A different take on your usual bowl of ramen, tsukemen is a delicious style of noodle dish in Japan where the broth and the noodles are served separately. The noodles are then dipped into the soup, and then you can slurp, slurp, slurp away, just as per usual. Tsukemen is a pretty young invention, coming about in the 60s, then quickly becoming a popular take on Japanese noodles. With all kinds of styles and broths to be tasted in Tokyo alone, experience this dipping noodle for yourself and try one of the 6 best tsukemen in Tokyo.
Not just limited to ramen, dipping soba and udon can also fall under the tsukemen category. Usually, the broth is served hot while the noodles are cold, and will be warmed up as you dip away. The toppings in a tsukemen either come on the side to pick as you like, or either placed on the noodles or within the soup. The broth tends to be a bit more concentrated, so you can add some supuwari into your bowl to water it down and drink once you’ve finished your noodles, or change the soup to be your desired intensity. Alternatively, you can ask for kaedama, an extra serving of noodles, to go with any leftover soup if you’re still feeling hungry.
It’s extremely popular so prepare to wait a long time, however, Fuunji is classed as one of the best tsukemen in Tokyo. Despite being in a hidden location you can’t miss the line, although don’t be disheartened as the turnover is fast. The small restaurant serves two types of ramen and two types of delicious tsukemen, made with a slowly simmered chicken broth featuring chunks of mouthwatering pork belly. The soup has a salty, smoky bonito powder on top which complements the broth, intensifying the delicious flavors as you mix it in. Go for the deluxe special tokusei tsukemen, and you can upgrade the size of your noodles at no extra cost.
Taishoken is the restaurant where the roots of tsukemen all began. Taishoken's original owner and chef, Yamagishi-san, started the ball rolling on the tsukemen craze in 1961, when he invented a dish named morisoba. It was Chinese-style noodles dipped in a separate soup, an ingenius creation for only 40 yen per bowl at the time. It has since continued to gain popularity until this day, now with a cult following. After Yamagishi-san passed away in 2015, the legend of tsukemen lives on, with fans lining up for a chicken-and-pork-based soup matched with handmade noodles. Using niboshi (dried sardines) and fish powder, the soup is a bit spicy with a sweet and sour flavor, sweetened with vinegar and balanced with soy sauce.
Close to Tokyo Dome, Mensho Tokyo specializes in an unusual soup stock made from lamb in a Lamb Tonkotsu Tsukemen. Mensho Tokyo is the modern take on tsukemen, as you walk through a bright red noren curtain and under a sardine chandelier, where the store even has a research lab room dedicated to the study of tsukemen. The lamb itself is sliced thinly and served chashu-style over the tsukemen noodles, specially seasoned with spices and lemon and then slow cooked. This specialty take on lamb melts in your mouth, with flavors developing as you chew. The noodles are served one day after they’re made for extra chewiness, and you can add green tea powder as a condiment to make the noodles slightly sweet and with a hint of bitterness.
Offering delicious tsukemen with a rich dipping sauce including bits of meat inside it, Menya Musashi Bujin is a branch of the famed Menya Musashi tsukemen stores. Featuring thick, chewy noodles, the tsukemen at Menya Musashi Bujin is great for those who like something fully flavored and with big portions. The main event, however, is the specialty kakuni topping: tender and delicious pork belly slices. Literally meaning “simmered squares,” the pork belly pieces are juicy and flavorful, perfect alongside some simple bamboo shoots and an egg. Menya Musashi has its main popular branch in Shinjuku as well as others spread throughout Tokyo.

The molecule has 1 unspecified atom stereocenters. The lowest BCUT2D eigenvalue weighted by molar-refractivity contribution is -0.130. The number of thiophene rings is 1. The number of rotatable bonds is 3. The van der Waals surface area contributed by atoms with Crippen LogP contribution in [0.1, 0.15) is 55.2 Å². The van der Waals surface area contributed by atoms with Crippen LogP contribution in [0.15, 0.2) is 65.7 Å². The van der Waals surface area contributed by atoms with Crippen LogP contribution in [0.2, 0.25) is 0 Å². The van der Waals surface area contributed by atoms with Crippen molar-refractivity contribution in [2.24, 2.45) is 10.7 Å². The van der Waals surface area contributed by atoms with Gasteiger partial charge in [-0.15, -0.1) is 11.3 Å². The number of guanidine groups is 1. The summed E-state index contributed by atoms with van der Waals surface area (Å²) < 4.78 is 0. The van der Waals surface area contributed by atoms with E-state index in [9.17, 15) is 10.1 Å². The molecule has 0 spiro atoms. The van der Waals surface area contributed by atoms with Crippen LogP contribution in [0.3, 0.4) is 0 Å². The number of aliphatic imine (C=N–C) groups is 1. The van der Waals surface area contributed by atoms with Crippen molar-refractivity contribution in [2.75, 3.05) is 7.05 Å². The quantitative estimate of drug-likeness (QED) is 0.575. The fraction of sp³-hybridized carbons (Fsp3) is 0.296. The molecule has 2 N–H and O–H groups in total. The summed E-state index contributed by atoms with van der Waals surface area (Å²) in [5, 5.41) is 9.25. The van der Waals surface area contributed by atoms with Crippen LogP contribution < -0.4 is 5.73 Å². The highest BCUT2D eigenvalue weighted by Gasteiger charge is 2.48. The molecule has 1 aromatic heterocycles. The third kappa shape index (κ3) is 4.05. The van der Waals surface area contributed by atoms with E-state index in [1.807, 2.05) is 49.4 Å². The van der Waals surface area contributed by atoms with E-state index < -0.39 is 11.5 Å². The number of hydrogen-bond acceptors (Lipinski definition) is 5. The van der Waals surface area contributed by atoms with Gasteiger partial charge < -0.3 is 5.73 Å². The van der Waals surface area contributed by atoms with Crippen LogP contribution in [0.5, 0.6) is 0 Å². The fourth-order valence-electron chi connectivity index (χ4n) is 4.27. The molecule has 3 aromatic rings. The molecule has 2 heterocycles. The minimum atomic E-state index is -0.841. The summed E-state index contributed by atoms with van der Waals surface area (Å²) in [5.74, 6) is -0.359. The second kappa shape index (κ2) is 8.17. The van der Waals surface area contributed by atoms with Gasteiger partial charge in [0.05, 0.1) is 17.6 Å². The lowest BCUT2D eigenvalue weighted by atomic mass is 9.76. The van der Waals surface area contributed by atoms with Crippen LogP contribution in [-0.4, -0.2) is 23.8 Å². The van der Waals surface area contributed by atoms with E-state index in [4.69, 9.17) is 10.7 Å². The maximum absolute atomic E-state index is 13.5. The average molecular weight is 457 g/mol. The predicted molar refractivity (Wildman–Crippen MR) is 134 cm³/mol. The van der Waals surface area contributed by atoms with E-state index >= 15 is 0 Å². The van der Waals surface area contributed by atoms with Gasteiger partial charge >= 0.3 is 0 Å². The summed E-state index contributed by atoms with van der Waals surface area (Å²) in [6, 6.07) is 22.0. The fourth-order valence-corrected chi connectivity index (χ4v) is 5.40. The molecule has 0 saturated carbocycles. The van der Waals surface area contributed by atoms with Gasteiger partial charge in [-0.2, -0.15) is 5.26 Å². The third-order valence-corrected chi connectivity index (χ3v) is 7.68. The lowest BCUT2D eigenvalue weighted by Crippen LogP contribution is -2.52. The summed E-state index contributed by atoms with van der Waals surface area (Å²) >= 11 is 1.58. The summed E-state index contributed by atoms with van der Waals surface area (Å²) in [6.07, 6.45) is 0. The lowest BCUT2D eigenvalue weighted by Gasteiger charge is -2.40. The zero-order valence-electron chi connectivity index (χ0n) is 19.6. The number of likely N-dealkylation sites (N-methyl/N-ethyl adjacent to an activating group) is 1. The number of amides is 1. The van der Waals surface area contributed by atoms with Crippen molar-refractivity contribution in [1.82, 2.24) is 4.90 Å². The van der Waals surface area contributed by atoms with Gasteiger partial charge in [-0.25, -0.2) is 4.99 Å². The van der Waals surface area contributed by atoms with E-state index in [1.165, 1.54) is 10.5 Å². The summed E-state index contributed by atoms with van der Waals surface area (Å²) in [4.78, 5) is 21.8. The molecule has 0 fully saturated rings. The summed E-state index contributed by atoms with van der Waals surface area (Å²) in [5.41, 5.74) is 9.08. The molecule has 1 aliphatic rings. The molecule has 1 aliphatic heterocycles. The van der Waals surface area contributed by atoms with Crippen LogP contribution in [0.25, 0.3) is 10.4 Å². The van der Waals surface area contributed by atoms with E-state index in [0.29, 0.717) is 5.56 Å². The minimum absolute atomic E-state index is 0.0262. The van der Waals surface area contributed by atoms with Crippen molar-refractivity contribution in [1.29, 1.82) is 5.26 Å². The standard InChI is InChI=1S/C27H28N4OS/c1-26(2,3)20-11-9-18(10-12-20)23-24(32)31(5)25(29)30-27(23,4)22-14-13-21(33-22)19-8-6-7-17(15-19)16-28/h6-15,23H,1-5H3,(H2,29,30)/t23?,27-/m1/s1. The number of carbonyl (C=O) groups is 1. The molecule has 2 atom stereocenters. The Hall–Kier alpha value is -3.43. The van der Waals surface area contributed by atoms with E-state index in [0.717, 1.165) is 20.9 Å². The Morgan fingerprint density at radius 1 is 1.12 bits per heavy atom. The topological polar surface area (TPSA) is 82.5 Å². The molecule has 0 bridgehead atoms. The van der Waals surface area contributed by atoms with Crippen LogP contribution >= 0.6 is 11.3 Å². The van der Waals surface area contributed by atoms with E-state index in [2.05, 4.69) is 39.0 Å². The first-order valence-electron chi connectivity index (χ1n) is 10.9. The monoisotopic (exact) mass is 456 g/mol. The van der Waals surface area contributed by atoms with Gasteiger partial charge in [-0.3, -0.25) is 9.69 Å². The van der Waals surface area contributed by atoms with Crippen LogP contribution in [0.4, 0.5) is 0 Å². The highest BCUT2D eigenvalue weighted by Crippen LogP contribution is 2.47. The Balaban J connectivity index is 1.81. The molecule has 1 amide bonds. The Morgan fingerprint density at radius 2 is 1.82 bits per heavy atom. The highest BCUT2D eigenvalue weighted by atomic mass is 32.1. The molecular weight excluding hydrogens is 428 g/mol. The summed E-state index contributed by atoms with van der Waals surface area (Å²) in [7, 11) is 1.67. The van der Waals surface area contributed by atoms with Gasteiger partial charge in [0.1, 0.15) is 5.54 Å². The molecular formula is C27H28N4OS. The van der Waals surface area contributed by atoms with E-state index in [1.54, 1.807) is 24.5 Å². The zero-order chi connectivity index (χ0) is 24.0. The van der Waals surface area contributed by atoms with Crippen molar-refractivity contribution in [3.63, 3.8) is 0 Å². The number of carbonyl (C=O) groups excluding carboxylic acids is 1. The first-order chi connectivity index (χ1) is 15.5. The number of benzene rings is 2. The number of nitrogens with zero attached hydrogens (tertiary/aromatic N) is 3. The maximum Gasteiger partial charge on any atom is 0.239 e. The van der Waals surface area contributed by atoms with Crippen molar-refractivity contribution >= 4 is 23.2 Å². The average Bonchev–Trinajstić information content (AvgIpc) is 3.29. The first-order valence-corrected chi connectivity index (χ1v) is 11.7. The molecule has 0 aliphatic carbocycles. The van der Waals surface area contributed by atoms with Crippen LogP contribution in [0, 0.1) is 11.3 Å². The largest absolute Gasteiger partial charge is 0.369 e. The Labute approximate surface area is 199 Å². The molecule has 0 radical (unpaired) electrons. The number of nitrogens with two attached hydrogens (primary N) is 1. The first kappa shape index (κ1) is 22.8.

Tsukemen Tetsu has a number of locations throughout Tokyo, a popular chain for tsukemen. Tetsu specializes in noodles made from a combination of bread and udon noodle flours. The noodles in question are particularly thick, with the store offering regular chilled tsukemen noodles, atsumori warm noodles, or an option of both warm and chilled noodles, tsuke-atsu. The broth is deep in color and complex in flavor, combining seafood, chicken, and featuring a subtle creaminess from pork bone. Plus, you can also ask for a yaki-ishi hot stone to place in your soup, to keep it warm until you’ve finished dipping. The toppings, noodles and soup are all served separately, and as a final addition, sprinkle in some chili and garlic to your bowl as it really brings the flavor up to the next level.
Menya Ittou specializes in a seafood tsukemen, and despite not being in a city center area, it’s an incredibly popular tsukemen spot. Ittou uses a rich seafood and chicken based broth and noodles that are thick like udon with a smooth yet chewy texture. The special seafood tsukemen, Menya Ittou's most popular dish, includes 3 different types of chashu slices, one chicken and two pork. Topped with a soy sauce marinated egg, special chicken meatballs, green onions and menma bamboo shoots, it makes for an awesome bowl of tsukemen. Ittou has got a long legacy of great reviews, so there’s always a queue but it’s definitely worth it. It’s recommended to arrive at least 30 minutes prior to the store opening, if not earlier. Proving its popularity as one of the best tsukemen in Tokyo, Ittou even has branches spreading as far as Taiwan!
Discover tsukemen for yourself at one of these 6 restaurants with the best tsukemen in Tokyo. Dunk a delicious variety of noodles styles in all different kinds of broth; this is the beginning of your tsukemen adventure with many specialty restaurants just waiting to be tried!